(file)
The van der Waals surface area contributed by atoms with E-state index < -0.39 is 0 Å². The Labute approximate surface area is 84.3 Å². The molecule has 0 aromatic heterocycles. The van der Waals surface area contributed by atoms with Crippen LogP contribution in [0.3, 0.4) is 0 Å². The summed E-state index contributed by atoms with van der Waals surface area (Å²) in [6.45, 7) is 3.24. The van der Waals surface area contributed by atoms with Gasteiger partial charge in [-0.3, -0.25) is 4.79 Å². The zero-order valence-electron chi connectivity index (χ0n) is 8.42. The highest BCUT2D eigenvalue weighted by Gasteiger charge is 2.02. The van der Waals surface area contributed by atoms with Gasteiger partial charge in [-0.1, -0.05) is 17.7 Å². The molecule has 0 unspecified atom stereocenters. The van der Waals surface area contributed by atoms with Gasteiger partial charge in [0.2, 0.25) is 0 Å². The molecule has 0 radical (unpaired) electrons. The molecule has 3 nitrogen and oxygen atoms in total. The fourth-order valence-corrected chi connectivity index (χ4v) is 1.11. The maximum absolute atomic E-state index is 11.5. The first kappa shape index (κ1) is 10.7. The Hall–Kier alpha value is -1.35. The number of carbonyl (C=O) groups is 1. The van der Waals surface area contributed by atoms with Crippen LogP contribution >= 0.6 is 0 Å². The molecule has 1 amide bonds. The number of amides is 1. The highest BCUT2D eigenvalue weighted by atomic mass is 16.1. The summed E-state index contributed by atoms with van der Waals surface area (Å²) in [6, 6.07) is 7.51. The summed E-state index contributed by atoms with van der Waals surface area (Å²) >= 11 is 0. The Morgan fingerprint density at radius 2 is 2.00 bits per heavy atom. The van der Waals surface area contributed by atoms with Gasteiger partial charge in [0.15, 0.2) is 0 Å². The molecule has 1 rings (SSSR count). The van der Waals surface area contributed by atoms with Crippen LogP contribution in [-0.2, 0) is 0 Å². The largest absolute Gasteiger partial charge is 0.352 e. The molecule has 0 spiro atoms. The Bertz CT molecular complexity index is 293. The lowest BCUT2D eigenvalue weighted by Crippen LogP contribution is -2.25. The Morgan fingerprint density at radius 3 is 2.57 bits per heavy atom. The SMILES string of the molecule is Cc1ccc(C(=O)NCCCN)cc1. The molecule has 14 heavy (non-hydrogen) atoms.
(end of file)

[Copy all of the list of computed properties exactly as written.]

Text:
The van der Waals surface area contributed by atoms with E-state index < -0.39 is 0 Å². The Labute approximate surface area is 84.3 Å². The molecule has 0 aromatic heterocycles. The van der Waals surface area contributed by atoms with Crippen LogP contribution in [0.3, 0.4) is 0 Å². The summed E-state index contributed by atoms with van der Waals surface area (Å²) in [6.45, 7) is 3.24. The van der Waals surface area contributed by atoms with Gasteiger partial charge in [-0.3, -0.25) is 4.79 Å². The zero-order valence-electron chi connectivity index (χ0n) is 8.42. The highest BCUT2D eigenvalue weighted by Gasteiger charge is 2.02. The van der Waals surface area contributed by atoms with Gasteiger partial charge in [-0.1, -0.05) is 17.7 Å². The molecule has 0 unspecified atom stereocenters. The van der Waals surface area contributed by atoms with Gasteiger partial charge in [0.2, 0.25) is 0 Å². The molecule has 0 radical (unpaired) electrons. The molecule has 3 nitrogen and oxygen atoms in total. The fourth-order valence-corrected chi connectivity index (χ4v) is 1.11. The maximum absolute atomic E-state index is 11.5. The first kappa shape index (κ1) is 10.7. The Hall–Kier alpha value is -1.35. The number of carbonyl (C=O) groups is 1. The van der Waals surface area contributed by atoms with Crippen LogP contribution >= 0.6 is 0 Å². The molecule has 1 amide bonds. The number of amides is 1. The highest BCUT2D eigenvalue weighted by atomic mass is 16.1. The summed E-state index contributed by atoms with van der Waals surface area (Å²) in [6, 6.07) is 7.51. The summed E-state index contributed by atoms with van der Waals surface area (Å²) >= 11 is 0. The Morgan fingerprint density at radius 2 is 2.00 bits per heavy atom. The van der Waals surface area contributed by atoms with Gasteiger partial charge in [0.15, 0.2) is 0 Å². The molecule has 1 rings (SSSR count). The van der Waals surface area contributed by atoms with Crippen LogP contribution in [-0.2, 0) is 0 Å². The largest absolute Gasteiger partial charge is 0.352 e. The molecule has 0 spiro atoms. The Bertz CT molecular complexity index is 293. The lowest BCUT2D eigenvalue weighted by Crippen LogP contribution is -2.25. The Morgan fingerprint density at radius 3 is 2.57 bits per heavy atom. The SMILES string of the molecule is Cc1ccc(C(=O)NCCCN)cc1. The molecule has 14 heavy (non-hydrogen) atoms.